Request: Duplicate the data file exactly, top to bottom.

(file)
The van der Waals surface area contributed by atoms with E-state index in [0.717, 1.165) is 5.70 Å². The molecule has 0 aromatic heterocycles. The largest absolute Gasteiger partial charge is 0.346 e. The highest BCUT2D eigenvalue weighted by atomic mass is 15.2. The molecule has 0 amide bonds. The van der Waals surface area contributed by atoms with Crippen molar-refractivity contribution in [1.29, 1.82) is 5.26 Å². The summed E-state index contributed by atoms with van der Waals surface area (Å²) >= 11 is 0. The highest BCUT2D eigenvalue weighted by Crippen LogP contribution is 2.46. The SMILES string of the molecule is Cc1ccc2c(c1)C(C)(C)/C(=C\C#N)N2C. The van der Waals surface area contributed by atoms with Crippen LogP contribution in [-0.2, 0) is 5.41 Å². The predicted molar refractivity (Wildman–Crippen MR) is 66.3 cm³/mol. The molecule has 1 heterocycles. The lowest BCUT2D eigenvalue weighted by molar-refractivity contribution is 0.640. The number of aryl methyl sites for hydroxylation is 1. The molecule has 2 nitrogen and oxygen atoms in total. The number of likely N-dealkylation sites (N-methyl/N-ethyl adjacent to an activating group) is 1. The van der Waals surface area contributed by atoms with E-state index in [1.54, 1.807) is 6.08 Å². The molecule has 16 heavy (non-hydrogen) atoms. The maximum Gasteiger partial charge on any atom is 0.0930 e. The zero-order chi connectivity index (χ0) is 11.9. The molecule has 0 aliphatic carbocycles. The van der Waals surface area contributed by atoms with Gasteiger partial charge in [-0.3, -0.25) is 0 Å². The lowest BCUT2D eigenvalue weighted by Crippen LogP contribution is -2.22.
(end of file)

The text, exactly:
The van der Waals surface area contributed by atoms with E-state index in [0.717, 1.165) is 5.70 Å². The molecule has 0 aromatic heterocycles. The largest absolute Gasteiger partial charge is 0.346 e. The highest BCUT2D eigenvalue weighted by atomic mass is 15.2. The molecule has 0 amide bonds. The van der Waals surface area contributed by atoms with Crippen molar-refractivity contribution in [1.29, 1.82) is 5.26 Å². The summed E-state index contributed by atoms with van der Waals surface area (Å²) >= 11 is 0. The highest BCUT2D eigenvalue weighted by Crippen LogP contribution is 2.46. The SMILES string of the molecule is Cc1ccc2c(c1)C(C)(C)/C(=C\C#N)N2C. The van der Waals surface area contributed by atoms with Crippen LogP contribution in [-0.2, 0) is 5.41 Å². The predicted molar refractivity (Wildman–Crippen MR) is 66.3 cm³/mol. The molecule has 1 heterocycles. The lowest BCUT2D eigenvalue weighted by molar-refractivity contribution is 0.640. The number of aryl methyl sites for hydroxylation is 1. The molecule has 2 nitrogen and oxygen atoms in total. The number of likely N-dealkylation sites (N-methyl/N-ethyl adjacent to an activating group) is 1. The van der Waals surface area contributed by atoms with E-state index in [1.54, 1.807) is 6.08 Å². The molecule has 16 heavy (non-hydrogen) atoms. The maximum Gasteiger partial charge on any atom is 0.0930 e. The zero-order chi connectivity index (χ0) is 11.9. The molecule has 0 aliphatic carbocycles. The van der Waals surface area contributed by atoms with Gasteiger partial charge in [-0.3, -0.25) is 0 Å². The lowest BCUT2D eigenvalue weighted by Crippen LogP contribution is -2.22.